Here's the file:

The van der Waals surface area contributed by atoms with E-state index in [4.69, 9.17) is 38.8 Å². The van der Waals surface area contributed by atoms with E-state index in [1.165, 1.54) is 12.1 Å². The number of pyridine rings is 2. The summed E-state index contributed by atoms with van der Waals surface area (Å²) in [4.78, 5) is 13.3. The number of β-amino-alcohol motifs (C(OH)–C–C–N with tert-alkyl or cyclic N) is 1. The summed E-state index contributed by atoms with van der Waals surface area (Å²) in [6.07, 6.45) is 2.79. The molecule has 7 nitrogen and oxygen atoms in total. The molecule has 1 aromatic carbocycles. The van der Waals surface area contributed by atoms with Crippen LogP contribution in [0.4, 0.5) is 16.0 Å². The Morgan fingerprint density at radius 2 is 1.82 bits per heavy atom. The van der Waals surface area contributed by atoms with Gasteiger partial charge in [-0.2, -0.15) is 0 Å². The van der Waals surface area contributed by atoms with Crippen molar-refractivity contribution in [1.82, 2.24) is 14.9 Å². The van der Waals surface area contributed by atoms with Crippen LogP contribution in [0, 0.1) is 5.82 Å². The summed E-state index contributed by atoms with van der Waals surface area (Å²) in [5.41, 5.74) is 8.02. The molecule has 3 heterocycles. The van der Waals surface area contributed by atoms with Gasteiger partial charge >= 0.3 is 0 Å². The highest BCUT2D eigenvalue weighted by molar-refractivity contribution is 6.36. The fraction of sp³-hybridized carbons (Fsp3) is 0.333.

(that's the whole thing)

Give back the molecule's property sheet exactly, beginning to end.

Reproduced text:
The van der Waals surface area contributed by atoms with E-state index in [4.69, 9.17) is 38.8 Å². The van der Waals surface area contributed by atoms with E-state index in [1.165, 1.54) is 12.1 Å². The number of pyridine rings is 2. The summed E-state index contributed by atoms with van der Waals surface area (Å²) in [4.78, 5) is 13.3. The number of β-amino-alcohol motifs (C(OH)–C–C–N with tert-alkyl or cyclic N) is 1. The summed E-state index contributed by atoms with van der Waals surface area (Å²) in [6.07, 6.45) is 2.79. The molecule has 7 nitrogen and oxygen atoms in total. The molecule has 1 aromatic carbocycles. The van der Waals surface area contributed by atoms with Crippen LogP contribution in [0.4, 0.5) is 16.0 Å². The Morgan fingerprint density at radius 2 is 1.82 bits per heavy atom. The van der Waals surface area contributed by atoms with Gasteiger partial charge in [-0.2, -0.15) is 0 Å². The van der Waals surface area contributed by atoms with Crippen molar-refractivity contribution in [1.82, 2.24) is 14.9 Å². The van der Waals surface area contributed by atoms with Crippen LogP contribution in [0, 0.1) is 5.82 Å². The summed E-state index contributed by atoms with van der Waals surface area (Å²) in [5.41, 5.74) is 8.02. The molecule has 3 heterocycles. The van der Waals surface area contributed by atoms with Gasteiger partial charge >= 0.3 is 0 Å². The highest BCUT2D eigenvalue weighted by molar-refractivity contribution is 6.36. The fraction of sp³-hybridized carbons (Fsp3) is 0.333.